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MikeThePlayer

"Prostitutes in legal victory to keep working"

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From the London Informer:

http://www.londoninformer.co.uk/london-news/london-local-news/2009/05/22/prostitutes-in-legal-victory-to-keep-working-113489-23684010/

Prostitutes in legal victory to keep working

May 22 2009 By Aidan Jones, London Informer

THE working girls of Mayfair have defeated an attempt by Westminster Council to close their businesses, by using planning laws against the Town Hall.

Vice police raided several flats in Shepherd Market, near Green Park, which have for decades been used for prostitution and reported them to the council's planning department.

The council then sent letters to eight prostitutes announcing an investigation into a 'change of use from residential accommodation' - a breach of planning law.

But this week it was forced into a climbdown, closing the investigation after the women proved they had been working out of the addresses for more than 10 years.

"The women have been working here safely for more than a decade, which means they haven't 'changed use' of the properties," said Nicki Adams, of the English Collective of Prostitutes (ECP).

"The woman are a welcome part of the community here and should be allowed to run their businesses without hassle from the police or council.

"Our priority is their safety and that should be the main consideration of the council and police. Instead, they seem intent on trying to close them down."

The council letter to Shepherd Market's working ladies follows on from closure orders issued to brothels across the borough.

In February, Met police closed a longstanding brothel in Dean Street, Soho, only to have the decision overturned by magistrates.

The ECP has been campaigning against the closure of the estimated 60-100 flats used by prostitutes across the borough.

It says women will be forced on to the streets where they will face increased dangers.

The campaign has gathered pace in the wake of the Home Office review of the laws governing prostitution.

The new Policing and Crime Bill, currently passing through Parliament, aims to curb sex trafficking and protect women from being coerced into the sex trade.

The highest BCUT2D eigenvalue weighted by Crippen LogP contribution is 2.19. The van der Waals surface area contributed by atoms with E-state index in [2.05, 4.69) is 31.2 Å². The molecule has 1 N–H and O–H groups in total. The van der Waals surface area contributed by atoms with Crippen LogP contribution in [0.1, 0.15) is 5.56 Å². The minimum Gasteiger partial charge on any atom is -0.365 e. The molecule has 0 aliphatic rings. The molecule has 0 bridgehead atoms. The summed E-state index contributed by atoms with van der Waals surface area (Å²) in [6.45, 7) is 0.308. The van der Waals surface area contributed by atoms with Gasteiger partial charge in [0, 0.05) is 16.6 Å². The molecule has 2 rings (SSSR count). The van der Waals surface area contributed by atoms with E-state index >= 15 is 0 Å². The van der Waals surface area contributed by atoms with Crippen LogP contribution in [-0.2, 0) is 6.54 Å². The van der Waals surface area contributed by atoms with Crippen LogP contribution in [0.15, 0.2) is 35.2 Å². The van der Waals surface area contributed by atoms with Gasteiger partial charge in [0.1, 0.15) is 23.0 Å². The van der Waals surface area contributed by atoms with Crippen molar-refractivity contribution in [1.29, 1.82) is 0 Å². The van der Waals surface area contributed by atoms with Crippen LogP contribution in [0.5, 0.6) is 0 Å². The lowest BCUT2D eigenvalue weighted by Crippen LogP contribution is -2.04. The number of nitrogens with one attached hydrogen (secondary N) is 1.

But opponents say it criminalises men paying for consensual sex with a prostitute and women who employ maids or other workers to help them - damaging their business and forcing them to take greater risks.

Rosemarie MacQueen, the council's strategic director for built environment, said: "We have strict planning policies to prevent homes being used primarily for business due to the detrimental impact this would have on local communities.

"The nature of the business is completely irrelevant, the role of this policy is to safeguard residential areas. This is particularly important in Westminster due to the large demand for commercial property, which could very quickly price out residents and change the character of the city forever.

"Sadly, in cases where a business is able to prove that they have been operating from a certain address for over a decade, our powers to enforce are much reduced."

MEGAN, a London prostitute for 25 years, has worked out of a Shepherd Market flat for 15 years:

"It's a little village here and we couldn't work in a better place.Over the years we have had a great relationship with the police.Whenever they need help tracing a girl who has gone missing they come up and ask our help, because we are open and know everybody. The eight girls here in the flats have all been working for a long time.I don't know why suddenly we have become the enemy.

"The community supports us and perhaps the council did not realise that when they started sending threatening letters out.

"This is a tough industry and the Government and local council are making it tougher for us to work in the safety of

our flats. I know there are problems with sex trafficking and young girls being forced to work as prostitutes. It's terrible and must be stopped, but it's not because of us.

"Just because we have a flat we are easy targets for the authorities. It's a hard time for us, the recession is hitting our clients and the new laws are making them scared to come to us - even if they've been with us for years. If the police carry on raiding us, we will lose customers and then be forced on to the streets. We will then be in the same danger as the women the police say they want to protect. It doesn't make sense.